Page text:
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I played Starpeace Online for a few minutes. The buildings looked like a bad art exhibit and I could only build an export warehouse and got bored of waiting for it to finish. But the map was huge and UI looked nice. I didn't find the nugget of fun in the game when I logged in a second time and tried to build more.


That sounds much like my experiences with Evony (MMORTS) and Tygras (non-mmo online pet breeding... well I can't really call it a game, so I guess it must be a toy). Also with single player games like Plant Tycoon, Virtual Villagers, and pretty much every other game by that company. What is supposed to be fun about a game which is 90% waiting? :blink:

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Cool thread.

Many of you have probably played a number of indie MMOs or games built by smaller companies. For the good or bad, I have for the most part played the multi-million dollar MMOs by the AAA studios. I started way back when with Ultima Online (my favorite game ever - possibly because I was so young, possibly because it was the first, possibly because of its amazing and unique gameplay but probably a combination of all). Since then I have played a whole slew. I thought Asheron's Call was great. More recently: Shadowbane, World of Warcraft, Lord of the Rings, Age of Conan, Rift, Vanguard, Guild Wars, and many more.

I stopped playing them all essentially for one reason. It boiled down to this: If I want to play World of Warcraft, I'll play World of Warcraft. In other words, most games I've tried in the last few years are so similar in every aspect to WoW that I may as well just play WoW because the others all fall short in some regard. Most of the time, painfully short. Changing the story doesn't do it for me because if I'm being honest I don't pay much attention to the stories. I love advancing characters, collecting items, upgrading, building, etc...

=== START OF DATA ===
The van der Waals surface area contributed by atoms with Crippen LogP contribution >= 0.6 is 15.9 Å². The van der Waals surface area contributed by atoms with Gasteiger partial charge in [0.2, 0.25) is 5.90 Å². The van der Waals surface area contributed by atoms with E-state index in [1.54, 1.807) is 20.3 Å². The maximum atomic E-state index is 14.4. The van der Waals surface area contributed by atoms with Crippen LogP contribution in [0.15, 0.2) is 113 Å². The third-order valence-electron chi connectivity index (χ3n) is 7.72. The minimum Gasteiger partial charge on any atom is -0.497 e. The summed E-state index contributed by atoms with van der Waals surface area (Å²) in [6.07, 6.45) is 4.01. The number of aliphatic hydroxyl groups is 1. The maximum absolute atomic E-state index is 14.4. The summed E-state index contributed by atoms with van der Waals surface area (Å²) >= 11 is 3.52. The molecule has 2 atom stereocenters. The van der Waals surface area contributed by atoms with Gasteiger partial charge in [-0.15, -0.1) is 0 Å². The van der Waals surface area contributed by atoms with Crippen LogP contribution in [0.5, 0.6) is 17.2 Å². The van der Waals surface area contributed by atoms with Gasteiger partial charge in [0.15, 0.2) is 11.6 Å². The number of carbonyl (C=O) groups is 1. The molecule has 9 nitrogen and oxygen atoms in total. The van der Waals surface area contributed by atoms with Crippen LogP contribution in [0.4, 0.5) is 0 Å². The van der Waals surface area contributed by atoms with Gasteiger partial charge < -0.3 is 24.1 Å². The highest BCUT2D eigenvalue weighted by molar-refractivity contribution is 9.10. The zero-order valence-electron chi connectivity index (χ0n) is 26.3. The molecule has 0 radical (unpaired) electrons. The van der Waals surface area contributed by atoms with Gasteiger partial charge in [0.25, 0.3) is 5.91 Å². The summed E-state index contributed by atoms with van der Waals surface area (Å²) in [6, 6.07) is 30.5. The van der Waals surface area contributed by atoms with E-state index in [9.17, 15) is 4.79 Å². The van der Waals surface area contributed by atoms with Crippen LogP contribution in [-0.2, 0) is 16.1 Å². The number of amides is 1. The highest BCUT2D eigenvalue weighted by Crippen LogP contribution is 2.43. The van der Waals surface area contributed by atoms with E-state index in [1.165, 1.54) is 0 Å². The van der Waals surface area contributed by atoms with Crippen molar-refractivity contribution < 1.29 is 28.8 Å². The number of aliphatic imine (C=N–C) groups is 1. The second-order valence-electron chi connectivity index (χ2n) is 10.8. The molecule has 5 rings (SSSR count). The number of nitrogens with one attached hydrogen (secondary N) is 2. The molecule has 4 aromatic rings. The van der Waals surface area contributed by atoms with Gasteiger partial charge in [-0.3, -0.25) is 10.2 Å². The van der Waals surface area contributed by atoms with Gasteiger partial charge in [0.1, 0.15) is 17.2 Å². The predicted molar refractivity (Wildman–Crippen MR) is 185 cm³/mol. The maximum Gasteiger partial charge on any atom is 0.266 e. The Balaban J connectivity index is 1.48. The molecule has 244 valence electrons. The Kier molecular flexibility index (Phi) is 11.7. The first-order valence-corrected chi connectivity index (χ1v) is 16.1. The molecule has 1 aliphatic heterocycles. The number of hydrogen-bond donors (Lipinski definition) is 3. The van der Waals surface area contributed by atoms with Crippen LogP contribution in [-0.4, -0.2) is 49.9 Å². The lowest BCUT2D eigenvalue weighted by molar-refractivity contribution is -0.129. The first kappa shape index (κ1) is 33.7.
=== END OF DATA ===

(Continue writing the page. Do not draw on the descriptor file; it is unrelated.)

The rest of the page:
Any team that releases a working MMO has my respect. I think it is just a phenomenal achievement. However, to get my money, you are going to have to change it up a little. Ultima Online and Asheron's Call had character advancement systems that have since been forgotten. I love advancement. To really get into a game I need to always feel as though I am advancing. Grinding for 15 hours on quests to get myself the next level of 2 spells is boring. Running the same instance 9 times for 1 piece of armor is boring. In Asheron's Call, you did have to grind experience but it had a skill system so that you could dump your experience into skill points regularly. I could spend an hour playing and raise a couple of skills and even if it was only a little bit, I felt as though I did something.

I did try Darkfall - which is supposed to be much more open and player driven but it was too hardcore for me and I simply don't have the time anymore.